So when I talk about white privilege, yes, I get it. I have it. I am privileged here in Canada. But I am actively choosing not to be blinded by it. I know from personal experience how it feels to be judged by my skin colour, and nothing else.Those people in Kenya didn’t know anything about me other than I was white, and still assumed I was a horrible individual based on that fact. And since then, remembering how I felt, the feeling of being unsafe, or almost in constant fear, I have consciously made a decision to never judge anyone based on skin colour, tone, hair, or where they were born.

I will however judge you based on how you treat myself and other humans around you.

So yes, I understand “politics” can get annoying, or draining and you don’t want to talk about it sometimes, but that’s what privilege does. Makes you think you are safe and secure in your own little bubble. Allowing you to feel it unnecessary to join in with these situations.

But I’m saying maybe step out of your bubble for a second and stand back to take a look at the actual shit going on in the world. Not to fan the flame and spread hate and oppression, but to support the people who need it. Especially if you are in a position to do so.


-DC Talk/Coloured People-

4 thoughts on “Pardon Me Your Epidermis Is Showing Sir I Couldn’t Help But Note You’re Shade Of Melanin

  1. This is brilliant. It sums up everything I’ve wanted to say all my life but couldn’t find the words to do so. I love the point about those who choose to stay out of politics because they feels it doesn’t effect them, and how that is a symptom of privilege in itself. That’s so very true.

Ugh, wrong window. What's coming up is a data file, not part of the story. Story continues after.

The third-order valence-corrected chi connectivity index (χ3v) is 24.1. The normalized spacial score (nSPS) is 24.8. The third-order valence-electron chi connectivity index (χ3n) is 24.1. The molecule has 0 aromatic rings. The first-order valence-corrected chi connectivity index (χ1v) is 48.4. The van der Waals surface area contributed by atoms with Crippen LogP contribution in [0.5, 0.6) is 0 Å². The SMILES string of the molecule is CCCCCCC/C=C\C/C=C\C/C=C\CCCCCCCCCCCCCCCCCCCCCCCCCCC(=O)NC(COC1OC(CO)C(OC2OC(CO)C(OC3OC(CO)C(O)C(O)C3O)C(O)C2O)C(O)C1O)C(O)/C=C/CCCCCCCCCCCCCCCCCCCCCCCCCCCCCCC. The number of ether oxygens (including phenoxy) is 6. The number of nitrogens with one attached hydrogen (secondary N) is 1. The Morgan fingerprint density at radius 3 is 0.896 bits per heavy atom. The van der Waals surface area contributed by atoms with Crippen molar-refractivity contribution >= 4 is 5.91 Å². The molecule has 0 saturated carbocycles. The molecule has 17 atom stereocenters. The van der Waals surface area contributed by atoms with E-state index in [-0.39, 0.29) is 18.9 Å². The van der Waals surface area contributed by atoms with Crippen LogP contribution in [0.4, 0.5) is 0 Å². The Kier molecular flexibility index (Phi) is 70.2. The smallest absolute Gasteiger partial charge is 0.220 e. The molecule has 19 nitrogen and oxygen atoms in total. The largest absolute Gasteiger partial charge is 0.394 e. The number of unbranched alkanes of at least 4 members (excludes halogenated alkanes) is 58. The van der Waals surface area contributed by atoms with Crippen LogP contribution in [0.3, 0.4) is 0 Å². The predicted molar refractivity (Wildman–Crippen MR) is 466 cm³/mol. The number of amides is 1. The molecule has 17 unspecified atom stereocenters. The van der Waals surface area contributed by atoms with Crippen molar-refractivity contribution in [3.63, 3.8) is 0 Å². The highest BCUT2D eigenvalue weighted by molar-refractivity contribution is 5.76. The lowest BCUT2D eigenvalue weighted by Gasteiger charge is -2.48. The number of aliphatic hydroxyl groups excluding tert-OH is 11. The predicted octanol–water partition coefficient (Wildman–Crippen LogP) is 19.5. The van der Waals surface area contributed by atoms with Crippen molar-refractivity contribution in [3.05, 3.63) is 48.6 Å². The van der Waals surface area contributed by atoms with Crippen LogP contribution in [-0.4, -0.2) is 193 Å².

Liked by 1 person

  2. “Unfortunately I failed myself when presented with the situation with my boss today …”

    Reading this post connected me with one moment in Turkey when we felt fear. We were staying in the apartment of a Turkish friend in a Turkish area. And walking for the bus for another normal night out – we passed some men who had been filling a lorry all day with their possessions – moving house the Turkish way. And I got eye contact – prolonged and silent – intimidating and aggressive without any words spoken. A moment where you hold you breath without realising. And realise you have only when past “it” and safe again. I have no idea why that moment occurred. But I know that I was not safe in that moment simply because I was seen as a “wealthy tourist”.

    And your post triggered that memory and made your words about Charlottesville, etc more real than I would have ever imagined.

    You did not fail by saying nothing to your boss. I think your words here would not have been the same. And your words here have great power. Thank you.

    Liked by 1 person